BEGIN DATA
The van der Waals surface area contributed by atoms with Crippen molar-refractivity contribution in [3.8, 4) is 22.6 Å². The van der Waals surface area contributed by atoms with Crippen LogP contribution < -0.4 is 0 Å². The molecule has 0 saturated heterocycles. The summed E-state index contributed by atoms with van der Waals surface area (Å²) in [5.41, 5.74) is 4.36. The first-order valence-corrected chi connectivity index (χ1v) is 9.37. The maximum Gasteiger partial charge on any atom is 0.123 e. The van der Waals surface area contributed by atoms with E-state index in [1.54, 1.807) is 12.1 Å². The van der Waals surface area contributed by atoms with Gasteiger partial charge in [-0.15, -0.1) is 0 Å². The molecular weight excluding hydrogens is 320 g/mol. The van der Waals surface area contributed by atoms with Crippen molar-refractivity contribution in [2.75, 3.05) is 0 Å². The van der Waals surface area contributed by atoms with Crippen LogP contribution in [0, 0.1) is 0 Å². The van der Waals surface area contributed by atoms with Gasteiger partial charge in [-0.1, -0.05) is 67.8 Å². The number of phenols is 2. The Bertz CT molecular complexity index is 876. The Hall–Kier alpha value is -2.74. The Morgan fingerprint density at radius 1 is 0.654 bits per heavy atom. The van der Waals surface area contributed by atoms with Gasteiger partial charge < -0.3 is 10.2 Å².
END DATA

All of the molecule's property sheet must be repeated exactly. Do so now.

The van der Waals surface area contributed by atoms with Crippen molar-refractivity contribution in [3.8, 4) is 22.6 Å². The van der Waals surface area contributed by atoms with Crippen LogP contribution < -0.4 is 0 Å². The molecule has 0 saturated heterocycles. The summed E-state index contributed by atoms with van der Waals surface area (Å²) in [5.41, 5.74) is 4.36. The first-order valence-corrected chi connectivity index (χ1v) is 9.37. The maximum Gasteiger partial charge on any atom is 0.123 e. The van der Waals surface area contributed by atoms with E-state index in [1.54, 1.807) is 12.1 Å². The van der Waals surface area contributed by atoms with Gasteiger partial charge in [-0.15, -0.1) is 0 Å². The molecular weight excluding hydrogens is 320 g/mol. The van der Waals surface area contributed by atoms with Crippen molar-refractivity contribution in [2.75, 3.05) is 0 Å². The van der Waals surface area contributed by atoms with Crippen LogP contribution in [0, 0.1) is 0 Å². The van der Waals surface area contributed by atoms with Gasteiger partial charge in [-0.1, -0.05) is 67.8 Å². The number of phenols is 2. The Bertz CT molecular complexity index is 876. The Hall–Kier alpha value is -2.74. The Morgan fingerprint density at radius 1 is 0.654 bits per heavy atom. The van der Waals surface area contributed by atoms with Gasteiger partial charge < -0.3 is 10.2 Å².